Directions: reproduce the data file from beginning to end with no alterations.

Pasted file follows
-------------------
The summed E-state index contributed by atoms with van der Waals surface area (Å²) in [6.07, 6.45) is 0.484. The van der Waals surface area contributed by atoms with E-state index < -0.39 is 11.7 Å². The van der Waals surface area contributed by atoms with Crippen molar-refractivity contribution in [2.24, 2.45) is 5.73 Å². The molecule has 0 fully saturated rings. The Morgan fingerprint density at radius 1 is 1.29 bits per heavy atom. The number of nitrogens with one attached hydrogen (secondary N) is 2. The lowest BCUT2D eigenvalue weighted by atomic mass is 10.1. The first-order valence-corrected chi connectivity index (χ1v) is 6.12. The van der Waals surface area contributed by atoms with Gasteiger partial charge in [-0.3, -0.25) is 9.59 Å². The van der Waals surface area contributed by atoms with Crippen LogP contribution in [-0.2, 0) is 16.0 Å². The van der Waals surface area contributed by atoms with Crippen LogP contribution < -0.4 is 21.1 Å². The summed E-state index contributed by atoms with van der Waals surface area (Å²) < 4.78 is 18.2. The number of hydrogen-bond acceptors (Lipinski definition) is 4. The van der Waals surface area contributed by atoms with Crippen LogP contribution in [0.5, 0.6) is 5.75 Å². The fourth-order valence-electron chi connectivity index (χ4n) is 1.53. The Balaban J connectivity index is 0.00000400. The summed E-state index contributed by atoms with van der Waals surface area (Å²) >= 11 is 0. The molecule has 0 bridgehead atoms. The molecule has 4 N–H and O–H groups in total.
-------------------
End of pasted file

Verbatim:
The summed E-state index contributed by atoms with van der Waals surface area (Å²) in [6.07, 6.45) is 0.484. The van der Waals surface area contributed by atoms with E-state index < -0.39 is 11.7 Å². The van der Waals surface area contributed by atoms with Crippen molar-refractivity contribution in [2.24, 2.45) is 5.73 Å². The molecule has 0 fully saturated rings. The Morgan fingerprint density at radius 1 is 1.29 bits per heavy atom. The number of nitrogens with one attached hydrogen (secondary N) is 2. The lowest BCUT2D eigenvalue weighted by atomic mass is 10.1. The first-order valence-corrected chi connectivity index (χ1v) is 6.12. The van der Waals surface area contributed by atoms with Gasteiger partial charge in [-0.3, -0.25) is 9.59 Å². The van der Waals surface area contributed by atoms with Crippen LogP contribution in [-0.2, 0) is 16.0 Å². The van der Waals surface area contributed by atoms with Crippen LogP contribution < -0.4 is 21.1 Å². The summed E-state index contributed by atoms with van der Waals surface area (Å²) < 4.78 is 18.2. The number of hydrogen-bond acceptors (Lipinski definition) is 4. The van der Waals surface area contributed by atoms with Crippen LogP contribution in [0.5, 0.6) is 5.75 Å². The fourth-order valence-electron chi connectivity index (χ4n) is 1.53. The Balaban J connectivity index is 0.00000400. The summed E-state index contributed by atoms with van der Waals surface area (Å²) >= 11 is 0. The molecule has 0 bridgehead atoms. The molecule has 4 N–H and O–H groups in total.